After an apt-get update you can use apt-get source publican to retrieve the latest version of the source package “publican”. You can also indicate the distribution where the source package must be fetched with the syntax “package/distribution“. apt-get source publican/testing will grab the source package publican in the testing distribution and extract it in the current directory (with dpkg-source -x, thus you need to have installed the dpkg-dev package).

$ apt-get source publican/testing
Reading package lists... Done
Building dependency tree       
Reading state information... Done
NOTICE: 'publican' packaging is maintained in the 'Git' version control system at:
git://git.debian.org/collab-maint/publican.git
Need to get 727 kB of source archives.
Get:1 http://nas/debian/ squeeze/main publican 2.1-2 (dsc) [2253 B]
Get:2 http://nas/debian/ squeeze/main publican 2.1-2 (tar) [720 kB]
Get:3 http://nas/debian/ squeeze/main publican 2.1-2 (diff) [4728 B]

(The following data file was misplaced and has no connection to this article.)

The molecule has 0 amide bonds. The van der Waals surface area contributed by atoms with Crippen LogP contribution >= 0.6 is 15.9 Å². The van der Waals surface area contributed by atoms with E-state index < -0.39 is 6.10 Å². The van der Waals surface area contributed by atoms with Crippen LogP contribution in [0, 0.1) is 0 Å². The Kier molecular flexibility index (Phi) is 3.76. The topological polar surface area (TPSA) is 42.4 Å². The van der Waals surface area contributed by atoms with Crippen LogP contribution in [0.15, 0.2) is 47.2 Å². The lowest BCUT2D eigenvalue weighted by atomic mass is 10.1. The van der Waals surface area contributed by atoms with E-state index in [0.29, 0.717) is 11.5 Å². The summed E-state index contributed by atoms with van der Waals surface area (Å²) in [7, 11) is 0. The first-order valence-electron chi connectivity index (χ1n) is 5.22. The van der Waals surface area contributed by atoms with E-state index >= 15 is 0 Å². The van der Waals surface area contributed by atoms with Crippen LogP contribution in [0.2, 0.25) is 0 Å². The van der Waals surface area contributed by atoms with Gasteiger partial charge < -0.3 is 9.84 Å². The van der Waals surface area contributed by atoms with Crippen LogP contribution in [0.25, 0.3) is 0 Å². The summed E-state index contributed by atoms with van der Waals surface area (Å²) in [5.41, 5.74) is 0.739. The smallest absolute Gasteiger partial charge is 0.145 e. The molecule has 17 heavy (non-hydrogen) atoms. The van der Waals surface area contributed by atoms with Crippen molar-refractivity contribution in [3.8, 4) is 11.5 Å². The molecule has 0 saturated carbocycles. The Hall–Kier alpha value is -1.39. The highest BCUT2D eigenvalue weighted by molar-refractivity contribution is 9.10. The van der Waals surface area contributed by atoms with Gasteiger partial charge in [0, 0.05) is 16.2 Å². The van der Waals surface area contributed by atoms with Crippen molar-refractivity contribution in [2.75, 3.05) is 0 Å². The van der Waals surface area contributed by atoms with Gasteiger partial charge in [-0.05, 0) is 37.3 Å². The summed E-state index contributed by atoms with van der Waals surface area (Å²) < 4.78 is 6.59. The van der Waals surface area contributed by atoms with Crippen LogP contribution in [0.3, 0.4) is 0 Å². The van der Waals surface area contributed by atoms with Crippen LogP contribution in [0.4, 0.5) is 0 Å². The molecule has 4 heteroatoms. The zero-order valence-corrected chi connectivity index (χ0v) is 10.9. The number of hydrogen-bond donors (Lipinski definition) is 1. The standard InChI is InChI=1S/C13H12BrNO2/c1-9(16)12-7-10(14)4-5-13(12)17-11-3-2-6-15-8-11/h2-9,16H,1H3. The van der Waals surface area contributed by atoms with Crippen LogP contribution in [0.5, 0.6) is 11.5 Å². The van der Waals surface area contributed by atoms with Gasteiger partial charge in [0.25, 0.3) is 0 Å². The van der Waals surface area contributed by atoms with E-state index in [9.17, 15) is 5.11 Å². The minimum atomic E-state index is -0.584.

Fetched 727 kB in 0s (2970 kB/s)  
dpkg-source: info: extracting publican in publican-2.1
dpkg-source: info: unpacking publican_2.1.orig.tar.gz
dpkg-source: info: unpacking publican_2.1-2.debian.tar.gz
$ ls -dF publican*
publican-2.1/                 publican_2.1-2.dsc
publican_2.1-2.debian.tar.gz  publican_2.1.orig.tar.gz

If you don’t want to use APT, or if the source package is not hosted in an APT source repository, you can download a complete source package with dget -u dsc-url where dsc-url is the URL of the .dsc file representing the source package. dget is provided by the devscripts package. Note that the -u option means that the origin of the source package is not verified before extraction.

2. Install the build-dependencies